These ancient hawk bells are reasonably uniform in size and shape.  They are usually round or spherical in shape and some were formed using flat sheet metal while the better ones were cast brass or occasionally bronze.  They all have a small flange encircling the center of the bell, that is known to collectors as the equator flange, and most of these bells are around one inch in diameter though the sizes vary from less than a half inch for the smallest ones to more than 1 ½ inches for the largest.   The raised equator flange denotes where the two halves of the bell were pressed together to make the sphere.  Most have a narrow slit with a small hole at either end that extends around the lower half of the bell.   The actual noise making part of the bell was called a clapper or ball or ringer and was usually made of iron in a either round or square shape and was placed in the bell before the two halves were swaged together. They all had a cast tang or bent wire at the top of the object with which the bell was attached to a falcon/tiercel or to a human and many of them still retain these fasteners today.  The preponderance have two small holes near the attachment tang/wire which, along with the two lower half holes and slit, are there to allow the ringing bell to be heard for a greater distance.

Nearly all hawk bells (and horse bells) are plain brass without any further embellishment but some were engraved with a variety of lines and circles and other geometric shapes.  These trade bells were apparently cheap and easy to make in Europe and since the American Indians liked the little clamorous objects, a great abundance of them was obviously brought into this country.  Of course, like many perishable items that are lost or buried underground for a long period, they are reasonably few in number today except for the modern shiny reproductions of which there may be tens of thousands.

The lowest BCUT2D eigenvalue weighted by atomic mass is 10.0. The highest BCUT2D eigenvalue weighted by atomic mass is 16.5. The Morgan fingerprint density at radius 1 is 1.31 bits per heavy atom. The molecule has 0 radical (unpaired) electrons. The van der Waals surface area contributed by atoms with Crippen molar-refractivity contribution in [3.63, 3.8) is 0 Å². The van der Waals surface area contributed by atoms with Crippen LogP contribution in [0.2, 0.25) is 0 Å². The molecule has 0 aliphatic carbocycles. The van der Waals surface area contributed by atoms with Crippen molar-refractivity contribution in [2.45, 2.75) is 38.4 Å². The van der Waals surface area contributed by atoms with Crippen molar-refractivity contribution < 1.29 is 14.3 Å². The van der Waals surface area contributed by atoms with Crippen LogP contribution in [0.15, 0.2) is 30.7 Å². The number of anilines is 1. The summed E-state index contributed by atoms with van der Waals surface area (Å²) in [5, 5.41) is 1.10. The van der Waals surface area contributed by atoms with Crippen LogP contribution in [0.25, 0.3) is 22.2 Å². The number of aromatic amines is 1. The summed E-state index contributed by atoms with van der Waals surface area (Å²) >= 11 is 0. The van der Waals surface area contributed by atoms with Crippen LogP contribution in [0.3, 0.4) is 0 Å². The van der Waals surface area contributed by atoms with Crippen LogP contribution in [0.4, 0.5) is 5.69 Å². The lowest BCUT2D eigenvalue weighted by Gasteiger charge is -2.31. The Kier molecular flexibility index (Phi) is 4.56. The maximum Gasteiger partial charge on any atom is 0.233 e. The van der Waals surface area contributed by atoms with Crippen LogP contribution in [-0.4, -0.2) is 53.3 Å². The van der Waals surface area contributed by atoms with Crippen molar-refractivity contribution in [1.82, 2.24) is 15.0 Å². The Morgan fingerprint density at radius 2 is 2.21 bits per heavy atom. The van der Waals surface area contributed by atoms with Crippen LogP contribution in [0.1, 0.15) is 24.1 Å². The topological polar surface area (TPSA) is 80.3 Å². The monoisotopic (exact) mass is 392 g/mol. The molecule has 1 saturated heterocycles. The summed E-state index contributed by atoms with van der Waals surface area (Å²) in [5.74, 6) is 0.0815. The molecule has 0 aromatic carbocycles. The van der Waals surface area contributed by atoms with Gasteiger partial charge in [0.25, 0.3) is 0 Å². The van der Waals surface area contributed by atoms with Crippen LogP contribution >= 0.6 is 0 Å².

Some unscrupulous sellers of the new bells will bury them in fertilizer or attach them to a car battery so as to alter the color to a supposed ancient green patina- so beware of buying green hawk bells.   An oddity of the old Indian bells is that since the internal clappers were usually made of iron, they corroded in the soil more quickly than the actual brass bells and are often entirely gone or can be seen through the slits and holes to be considerably rusted away.  The records do not fully tell us when the Europeans began actually trading these hawk bells to the natives in large quantities but it possibly began as early as around AD 1625 and continued in the western regions of our country during the fur trading era that ended around 1850.  During that two hundred plus year period, many thousands of these little noise makers were traded to the American natives and if you are really lucky and diligent in your artifact hunting, you just might be able to find, in a plowed agricultural field, one or maybe more than one, of these little Indian brass hawk bells.

This article was edited by Lloyd Schroder from an original article written by Jim Maus.